FOX Soccer Exclusive
Future all bright for Bayern Munich
Bayern Munich’s 3-0 win at Barcelona in Wednesday’s UEFA Champions League semifinal at the Camp Nou sent the Bundesliga champions through 7-0 on aggregate to meet fellow German side Borussia Dortmund in this season’s final. Most importantly, however, Munich’s victory looks to have brought the curtain down on this previously all-conquering but now worn out Catalan side.
The game started with Barca talisman Lionel Messi on the bench, and was still goalless at halftime. Arjen Robben’s characteristic strike early in the second period killed the tie stone dead - and a Gerard Pique own goal and Thomas Muller header piled on the agony for the home fans. The game ended with Bayern in complete domination, and Barca in total disarray.
During the pregame buildup, the “remontada” atmosphere so evident in Madrid on Tuesday night, was absent around the Camp Nou. The mood was further dampened by the news that Messi was not fit enough to start. Ex-Arsenal pair Cesc Fabregas and Alex Song did not inspire confidence in the 90,000 home fans taking their seats in the ground. The pregame mosaic read “pride” which most felt was all Barca were really playing for.
The blaugrana supporters mustered some noise early on, but Bayern were unruffled, taking their time passing the ball around neatly in midfield to suck any energy from the game. Robben had the best early chance, but dithered too long and Pique got back and cleared.
Barca tried to force things, but with Fabregas again struggling to fill Messi’s playmaking boots, Bayern were always comfortable. Midfield terriers Bastian Schweinsteiger and Javi Martinez were another booking away from missing the final, swapped the snapping tackles of the first leg for a more reserved approach. Instead of muscling Andres Iniesta off the ball, Martinez let him run with it and shepherded him down a blind alley. The end result was the same - a Barca side going nowhere.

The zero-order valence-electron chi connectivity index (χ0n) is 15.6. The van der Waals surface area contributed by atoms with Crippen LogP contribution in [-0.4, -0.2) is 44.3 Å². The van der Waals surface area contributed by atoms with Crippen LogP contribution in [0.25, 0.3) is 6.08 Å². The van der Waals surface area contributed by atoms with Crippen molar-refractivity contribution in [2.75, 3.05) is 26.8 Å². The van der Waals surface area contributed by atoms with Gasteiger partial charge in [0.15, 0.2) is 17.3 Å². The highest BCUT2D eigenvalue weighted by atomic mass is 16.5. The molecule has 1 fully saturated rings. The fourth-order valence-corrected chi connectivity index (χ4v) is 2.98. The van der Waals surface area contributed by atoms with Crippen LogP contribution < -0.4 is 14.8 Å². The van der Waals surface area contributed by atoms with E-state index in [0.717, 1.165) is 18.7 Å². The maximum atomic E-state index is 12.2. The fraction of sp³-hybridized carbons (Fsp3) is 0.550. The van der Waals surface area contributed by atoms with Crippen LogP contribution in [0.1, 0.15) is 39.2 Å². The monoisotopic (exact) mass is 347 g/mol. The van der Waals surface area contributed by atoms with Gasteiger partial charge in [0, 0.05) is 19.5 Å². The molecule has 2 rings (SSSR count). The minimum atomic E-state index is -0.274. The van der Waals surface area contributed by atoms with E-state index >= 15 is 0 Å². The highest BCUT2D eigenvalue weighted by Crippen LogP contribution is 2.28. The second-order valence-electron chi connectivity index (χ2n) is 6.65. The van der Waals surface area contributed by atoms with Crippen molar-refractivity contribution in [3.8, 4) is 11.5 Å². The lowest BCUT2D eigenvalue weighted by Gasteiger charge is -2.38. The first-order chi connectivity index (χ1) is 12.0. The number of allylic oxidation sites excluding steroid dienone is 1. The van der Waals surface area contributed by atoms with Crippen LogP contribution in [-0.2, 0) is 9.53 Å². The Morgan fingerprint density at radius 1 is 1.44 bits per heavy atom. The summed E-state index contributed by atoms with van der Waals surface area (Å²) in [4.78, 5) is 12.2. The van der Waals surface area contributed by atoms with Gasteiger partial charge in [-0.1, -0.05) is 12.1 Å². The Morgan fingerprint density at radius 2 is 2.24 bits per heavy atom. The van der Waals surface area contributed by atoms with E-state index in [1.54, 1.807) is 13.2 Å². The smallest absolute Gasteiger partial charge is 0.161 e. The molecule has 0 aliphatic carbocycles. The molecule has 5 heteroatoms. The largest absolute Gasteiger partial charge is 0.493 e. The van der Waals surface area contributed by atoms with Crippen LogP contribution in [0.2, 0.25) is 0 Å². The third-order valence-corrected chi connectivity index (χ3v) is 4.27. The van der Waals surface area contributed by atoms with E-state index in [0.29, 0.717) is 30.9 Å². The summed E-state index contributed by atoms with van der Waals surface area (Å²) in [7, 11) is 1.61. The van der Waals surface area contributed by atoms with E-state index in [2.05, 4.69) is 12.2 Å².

A Pedro 30 yarder was safely cleared away by keeper Manuel Neuer, and Xavi hook-volleyed over from eight yards lifted the home fans momentarily. Both central defenders Marc Barta and Pique tried to inject some urgency by carrying ball forward out of defense to no avail. There was no sign of a Barcelona comeback or of Messi moving from the bench.
Bayern’s opener - five minutes into the second period - came from changing things up too. In the first leg, Robben had scored by going outside and shooting low across the keeper. Here, he cut inside to give himself a better angle, and curled the ball high past Adriano and goalkeeper Victor Valdes.
With Barca now knowing they needed 6 goals in 40 minutes, Xavi Hernandez, who has not looked 100 per cent fit for months, was immediately withdrawn. There was no point in even risking Messi now, so Alexis Sanchez was introduced. A totally subdued Iniesta was substituted soon afterwards too, with Thiago Alcantara in his place.
Bayern began to celebrate on the field, stroking the ball around the perfect Camp Nou surface with Franck Ribery, Martinez, Schweinsteiger and Robben prominent. Those minutes must have been particularly sweet for Martinez, who faced Barcelona 15 times with former club Athletic Bilbao, without winning once and losing the 2009 and 2012 Copa del Rey finals. He was heavily linked with a move to Barcelona last summer but ended up in Munich instead. The Basque is unlikely to be regretting that turn of events after two wins in eight days.
Just when it seemed things could not get any worse for Barca, Pique sliced a Ribery cross into his own net for 2-0. It was three when the Frenchman again got down the left and crossed for Thomas Muller to nod in at the back post. It was turning into a massacre and disappointed fans started making for the Camp Nou exits. The seven goal two leg margin easily passed the Catalan club’s previous record for a European Cup aggregate defeat; 2-6 against Madrid in 1960 and 3-7 against Valencia two years later.
After the match, Bayern Munich manager Jupp Heynckes saluted his side after the match. "My team understood our tactical approach very well and they executed it perfectly,” said Heynckes. "I know Spanish football very well, especially Barcelona. I know the way they like to play and their philosophy. However, there is no denying it - Barcelona is a different team without [Lionel] Messi. Still, I'm sure no one expected us to win 7-0 on aggregate."
This was Valdes' 100th Champions League appearance, and maybe his last as the keeper has ended talks on a new contract. He has won three winners medals in that time, as have many of his teammates. Other experienced men like Dani Alves and David Villa could also be moving on this summer, while Xavi and Carles Puyol are now increasingly showing their ages. Fresh blood looks needed from front to back.
For Bayern, the future could not be brighter. They are heading for Wembley to face rivals Borussia Dortmund on May 25. "Now we're in the final. It's the third time in the last four years, but it's time to win it now,” said Robben after the match. "It's going to be a big one. Dortmund have proven over the last two, three years that they are a very good side. It's going to be a big game again which will be decided by the small details."
In sharp contrast, Barca’s journey back looks longer from here. For Tito Vilanova and club president Sandro Rosell, it could be a busy summer.
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